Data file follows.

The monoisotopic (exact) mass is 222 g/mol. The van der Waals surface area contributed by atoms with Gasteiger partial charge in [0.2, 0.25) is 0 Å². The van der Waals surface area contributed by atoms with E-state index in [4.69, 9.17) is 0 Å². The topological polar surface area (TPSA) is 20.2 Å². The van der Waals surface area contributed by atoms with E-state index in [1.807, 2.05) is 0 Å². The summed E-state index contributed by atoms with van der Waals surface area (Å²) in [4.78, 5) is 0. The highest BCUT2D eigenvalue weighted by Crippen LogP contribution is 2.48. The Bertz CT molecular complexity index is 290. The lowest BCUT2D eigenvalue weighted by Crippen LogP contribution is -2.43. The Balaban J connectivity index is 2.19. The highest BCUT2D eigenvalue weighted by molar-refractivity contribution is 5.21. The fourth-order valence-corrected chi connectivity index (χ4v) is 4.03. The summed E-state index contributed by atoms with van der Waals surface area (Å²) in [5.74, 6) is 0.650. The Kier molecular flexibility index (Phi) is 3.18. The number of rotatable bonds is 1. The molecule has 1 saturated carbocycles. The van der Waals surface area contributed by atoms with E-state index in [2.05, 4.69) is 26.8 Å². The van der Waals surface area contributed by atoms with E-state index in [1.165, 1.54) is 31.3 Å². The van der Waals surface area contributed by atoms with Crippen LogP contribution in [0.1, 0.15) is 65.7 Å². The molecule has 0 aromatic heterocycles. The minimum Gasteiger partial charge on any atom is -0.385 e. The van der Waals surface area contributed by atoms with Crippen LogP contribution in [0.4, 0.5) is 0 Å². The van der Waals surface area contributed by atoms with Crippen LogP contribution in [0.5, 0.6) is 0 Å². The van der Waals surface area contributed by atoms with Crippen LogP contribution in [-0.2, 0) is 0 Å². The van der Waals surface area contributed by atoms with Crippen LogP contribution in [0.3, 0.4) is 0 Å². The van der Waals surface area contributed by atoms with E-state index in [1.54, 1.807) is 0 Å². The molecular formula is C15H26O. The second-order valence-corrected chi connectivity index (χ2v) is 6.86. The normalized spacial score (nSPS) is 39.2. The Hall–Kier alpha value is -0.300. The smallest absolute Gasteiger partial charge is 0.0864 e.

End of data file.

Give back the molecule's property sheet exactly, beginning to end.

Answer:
The monoisotopic (exact) mass is 222 g/mol. The van der Waals surface area contributed by atoms with Gasteiger partial charge in [0.2, 0.25) is 0 Å². The van der Waals surface area contributed by atoms with E-state index in [4.69, 9.17) is 0 Å². The topological polar surface area (TPSA) is 20.2 Å². The van der Waals surface area contributed by atoms with E-state index in [1.807, 2.05) is 0 Å². The summed E-state index contributed by atoms with van der Waals surface area (Å²) in [4.78, 5) is 0. The highest BCUT2D eigenvalue weighted by Crippen LogP contribution is 2.48. The Bertz CT molecular complexity index is 290. The lowest BCUT2D eigenvalue weighted by Crippen LogP contribution is -2.43. The Balaban J connectivity index is 2.19. The highest BCUT2D eigenvalue weighted by molar-refractivity contribution is 5.21. The fourth-order valence-corrected chi connectivity index (χ4v) is 4.03. The summed E-state index contributed by atoms with van der Waals surface area (Å²) in [5.74, 6) is 0.650. The Kier molecular flexibility index (Phi) is 3.18. The number of rotatable bonds is 1. The molecule has 1 saturated carbocycles. The van der Waals surface area contributed by atoms with E-state index in [2.05, 4.69) is 26.8 Å². The van der Waals surface area contributed by atoms with E-state index in [1.165, 1.54) is 31.3 Å². The van der Waals surface area contributed by atoms with Crippen LogP contribution in [0.1, 0.15) is 65.7 Å². The molecule has 0 aromatic heterocycles. The minimum Gasteiger partial charge on any atom is -0.385 e. The van der Waals surface area contributed by atoms with Crippen LogP contribution in [0.4, 0.5) is 0 Å². The van der Waals surface area contributed by atoms with Crippen LogP contribution in [0.5, 0.6) is 0 Å². The van der Waals surface area contributed by atoms with Crippen LogP contribution in [-0.2, 0) is 0 Å². The van der Waals surface area contributed by atoms with Crippen LogP contribution in [0.3, 0.4) is 0 Å². The van der Waals surface area contributed by atoms with E-state index in [1.54, 1.807) is 0 Å². The molecular formula is C15H26O. The second-order valence-corrected chi connectivity index (χ2v) is 6.86. The normalized spacial score (nSPS) is 39.2. The Hall–Kier alpha value is -0.300. The smallest absolute Gasteiger partial charge is 0.0864 e.